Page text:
The truth, of course, is not so simple. Non-UK, EU citizens working in underpaid and under-protected sectors make for a poor emblem of liberalism. The borderless nature of the EU extends only as far as the fortress frontier that defines the EU’s limits, and the liberal argument for EU freedom of movement holds little sway in the universities of Istanbul, Mumbai, Nairobi. The question, then, becomes whether the freedom of a veterinary surgeon from Timisoara, plying her trade – without barriers – in Devon, is a sufficiently virtuous opportunity for mobility that it makes worthwhile the enhanced barrier that her peer from across the border with Ukraine will face.
Doubtless, there is much identity at stake in these arguments around mobility, and the very presence of overseas workers have been used too freely, and without scrutiny, as synonymous with a sort of cosmopolitan virtue. Where should we start devising a fair, open and genuinely borderless immigration policy, befitting the values of the left? The answer, as ever, is probably not from here.
The question that must be put to those advocating a left wing Brexit, on movement as with other issues, is what is the alternative to the mobility on offer within the EU? While, certainly, there is the potential to devise a fairer immigration policy than either that of the Tories or the current EU, it is negligent not to ask how great the likelihood is of such a thing coming to pass within the climate of Brexit.
This concern will likely be live even in those so-called ‘softer’ shades of Brexit. Single Market access, as the Swiss have discovered in their attempts to create worker quotas, will prevent the implementation of anything but acceptance of the EU’s version of mobility – a situation that returns us to the logic that the UK left, if it is concerned at EU policy on Freedom of Movement, is best-placed to influence that policy from inside and not outside of the EU.
Moreover, for all that the many EU stories of loving, learning and travelling at ease around the Union can be exposed as hypocrisies when placed side-by-side with non-EU citizen difficulties, these experiences might as-easily be regarded as the gateway drug to a borderless world, rather than only a nefarious double-standard. It is important to remember that visa-free travel can and does exist currently with scores of non-EU countries, and will all but certainly continue to exist as whatever version of Brexit or no unfolds.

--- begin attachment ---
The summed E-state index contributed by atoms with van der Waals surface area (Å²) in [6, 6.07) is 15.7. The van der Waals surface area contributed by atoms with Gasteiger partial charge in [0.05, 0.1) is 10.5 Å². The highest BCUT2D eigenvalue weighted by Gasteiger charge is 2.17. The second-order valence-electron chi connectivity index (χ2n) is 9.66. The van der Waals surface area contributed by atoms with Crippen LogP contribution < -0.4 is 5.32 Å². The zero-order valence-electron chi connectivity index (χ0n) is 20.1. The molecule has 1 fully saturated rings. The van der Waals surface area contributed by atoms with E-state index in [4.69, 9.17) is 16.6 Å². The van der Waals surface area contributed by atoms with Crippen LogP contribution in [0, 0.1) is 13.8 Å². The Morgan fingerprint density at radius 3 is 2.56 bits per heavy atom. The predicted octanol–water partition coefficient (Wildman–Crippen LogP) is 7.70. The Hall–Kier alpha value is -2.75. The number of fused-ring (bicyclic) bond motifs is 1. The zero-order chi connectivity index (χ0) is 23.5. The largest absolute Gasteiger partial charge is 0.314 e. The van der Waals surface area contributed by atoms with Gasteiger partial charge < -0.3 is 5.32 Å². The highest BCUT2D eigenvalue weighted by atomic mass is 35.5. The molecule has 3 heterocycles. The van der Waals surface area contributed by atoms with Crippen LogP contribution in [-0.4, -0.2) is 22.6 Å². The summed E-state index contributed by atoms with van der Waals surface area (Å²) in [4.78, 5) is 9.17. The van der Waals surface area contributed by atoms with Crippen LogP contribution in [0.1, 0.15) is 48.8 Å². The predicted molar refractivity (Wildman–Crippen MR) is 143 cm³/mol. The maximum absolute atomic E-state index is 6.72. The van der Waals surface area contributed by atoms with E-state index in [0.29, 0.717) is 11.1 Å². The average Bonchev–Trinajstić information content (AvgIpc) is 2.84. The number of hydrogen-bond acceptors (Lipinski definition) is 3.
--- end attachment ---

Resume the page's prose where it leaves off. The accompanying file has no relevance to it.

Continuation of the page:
What will be far harder to replicate than pure mobility is the reciprocity of standards, the mutual recognition of qualifications, that certifies a French law graduate to have undergone a standard of training that is recognised as making them fit to study local law and then practice in either Paris, Berlin or London. Basic movement is one thing, but roots and the right to establish them are another; the US grants visa-waivers to the majority of EU citizens, but denies visas of the citizens of Bulgaria, Croatia, Cyprus, Poland and Romania. Those same citizens are entitled to move to the UK, find a home, and begin work without any document beyond their own passport. Equally, the EU as a bloc can militate on behalf of small, predominantly poor countries that would otherwise be impotent in the face of US hostility.
That right; to arrive, settle and build a life, is of course also one that the US denies UK and all other visitors – the EU is unique in its facilitation of such a communion. The institutions of the EU are, in today’s world, a rare example of a bloc that empowers people, of different social and economic starting points, to try their hand at life in a country that would not otherwise have them. It is not perfect, no, but it is the right starting point.